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McCook weekly tribune. (McCook, Neb.) 188?-1886, February 21, 1884, Image 7

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SENATE Monday , February 11Mr. .
Sherman bad read a dispatch from Richard
Smith , of Cincinnati , saying congress should
make immediate appropriation of $500,000
{ r the relief of the sufferers by floods in
towns between Pittsburg and Cairo , adding
Cincinnati needs nothing , but other
places are almost helpless. Yoorbees
stated himself and colleague had sim
ilar telegrams from other places.
Mr. Van Wyck offered a resolution in
quiring whether the Baltimore and Ohio
telegraph company had made or received
any proposals or taken action toward a
consolidation with the * Western Union.
, Mr. Van. Wyck's resolution , presented
* some weeks ago , directing the Judiciary
committee to examine and report leglsla-
tion to restrict the appointment of spe
cial assistant attorneys , etc. , was passed.
The senate , after passingsomeprivate bills ,
went into executive session , and wnen the
doors were reopened messages were re
ceived from the house announcing passnge
by that body of the Joint resolution author
izing the secretary of war to use rations for
the relief of destitute persons In the over
flowed districts of the Ohio and its tributa
ries , and making an appropriation of $300-
000 to relieve the sufferers by such overflow.
The Joint resolution was read tbfee times
and passed.
HOUSE White , of Minnesota , introduced
a bill amending the Pacific railroad act
amendatory to the act of July 1 , 1862 , so as
to provide that "Such railroad company
now organized or that may hereafter be or
ganized under state or territorial laws , shall
construct and operate a line of railroad and
telegraph from Sioux City , la. , westwardly
via the Niobrara valley to suc-h point on the
Union Pacific railroad west of the 100th
meridian as such company mav select , and
on the same terms and condition and with
the same rights provided for the construc
tion of the Union Pacific , provided said
company shall receive neither bonds
nor lands , and be completed within ,
five years from the passage of this act. "
Follett , from the committee on appropri
ations , reported a Joint resolution appropri
ating $300,000 for the relief of sufferers from
the overflow of the Ohio river and tributa
ries. Wilson ( W. Va. ) offered an amend
ment making the amount half a million ;
lost , 109 to 150 , and the resolution then
passed , 233 to 12. The negative votes were
by Beach , Bednett , Cox ( N. C. ) , Hewitt
( Ala. ) , Lanhan. McMillan , Oaks , Ranney ,
Tucker , Wise , Woodward. York.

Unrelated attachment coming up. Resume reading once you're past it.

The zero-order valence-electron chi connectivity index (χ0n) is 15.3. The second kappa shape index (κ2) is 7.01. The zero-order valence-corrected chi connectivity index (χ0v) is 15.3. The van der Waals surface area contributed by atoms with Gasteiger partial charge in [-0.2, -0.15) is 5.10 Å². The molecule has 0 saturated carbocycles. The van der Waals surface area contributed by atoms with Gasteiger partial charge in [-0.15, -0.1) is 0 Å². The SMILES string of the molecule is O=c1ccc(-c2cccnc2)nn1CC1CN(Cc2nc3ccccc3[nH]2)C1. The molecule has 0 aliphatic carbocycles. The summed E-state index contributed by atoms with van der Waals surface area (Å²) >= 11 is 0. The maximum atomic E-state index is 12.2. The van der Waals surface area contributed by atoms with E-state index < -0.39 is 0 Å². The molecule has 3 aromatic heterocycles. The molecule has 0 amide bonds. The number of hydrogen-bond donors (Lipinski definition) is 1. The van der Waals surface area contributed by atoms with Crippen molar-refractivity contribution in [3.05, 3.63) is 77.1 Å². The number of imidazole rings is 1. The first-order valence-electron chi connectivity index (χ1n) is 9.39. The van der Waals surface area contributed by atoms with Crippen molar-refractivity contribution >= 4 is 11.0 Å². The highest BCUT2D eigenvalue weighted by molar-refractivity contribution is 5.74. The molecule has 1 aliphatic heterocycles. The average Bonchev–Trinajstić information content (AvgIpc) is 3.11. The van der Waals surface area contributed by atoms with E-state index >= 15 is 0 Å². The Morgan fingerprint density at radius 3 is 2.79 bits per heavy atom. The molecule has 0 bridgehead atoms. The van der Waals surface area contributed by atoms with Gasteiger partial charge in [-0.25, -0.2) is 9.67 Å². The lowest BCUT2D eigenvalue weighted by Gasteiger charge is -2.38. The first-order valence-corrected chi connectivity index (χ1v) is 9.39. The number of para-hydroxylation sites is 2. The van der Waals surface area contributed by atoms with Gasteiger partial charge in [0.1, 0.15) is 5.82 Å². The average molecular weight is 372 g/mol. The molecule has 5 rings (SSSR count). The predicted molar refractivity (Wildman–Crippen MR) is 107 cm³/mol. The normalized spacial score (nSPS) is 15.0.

SENATE. Tuesday , Febniary 12.
Bills were introduced : By Mr. McPherson ,
- to suspend the coinage of standard silver
dollars till January 1. 188G. By Mr. Voor-
hees , a resolution calling on the attorney-
general to explain the delay in advising the
postmaster-general as to the interpretation
of the law relating to .the adjustment of
postmasters' salaries. After a debate , in
which the attorney-general was sharply
criticised , it was asreed to. By Mr. Voor-
hces , a bill prohibiting assessments for po
litical purposes by Government officials and
emplovcs. It will punish both giver and
HOUSE. Mr. Potter introduced a bill
to extend the bonded debt of the United
States at 2i per cent. A resolution was
adopted directing the committee on the de
partment of justice , in making investigation
Into expenditures on account of prosecution
of persons charged with fraud on the gov
ernment , and especially In the star-route
mail service. Bills were introduced : By
Mr. Willis , from the committee on educa
tion , to temporarily support the common
schools. Ordered printed and recommitted.
By Mr. Hopkins , from the committee on
labor , to establish a department of labor
statistics. Referred to the committee of the
whole. The house went into committee of
the whole on thp naval appropriation bill.
SENATE Wednesday , Feb. 13. Mr.
Voorhees offered a resolution , which went
over , directing the secretary of the interior
to withhold for the preseit his approval of
patents or certificates for lands selected by
the Northern Pacific railroad In view of
others said to bo lost by said company. The
preamble to the resolution sets forth that
the rights of settlers might be Injuriously
affected by such approval. The senate took
up , as special order , McPherson's bill to
provide for the issue of circulating notes to
national banking associations. . Discussion
ensued , participated in by Messrs. Bayard ,
Sherman , McPherson and others.
HOUSE. The house took up the Mis
sissippi contested election case of Chalmers
vs. Manning. The majority report declares -
* clares that on prima facie evidence neither
contestant is entitled to the seat. The mi
nority report is to the effect that , accord
ing to prima facie evidence , Manning Is en
titled < o the seat. The matter was dis-
cnssed at some length , and went over with
out action. Mr. Banner presented peti
tions favoring pensioning union soldiers
who suffered in Andersonville , Llbby , Belle
Isle or other confederate prisons. Re
SENATE Thursday , February 14.
Mr. Voorhees' resolution''requesting the
secretary of the interior to suspend approval
of the indemnity of land selections made by
the Northern Pacific Railroad company was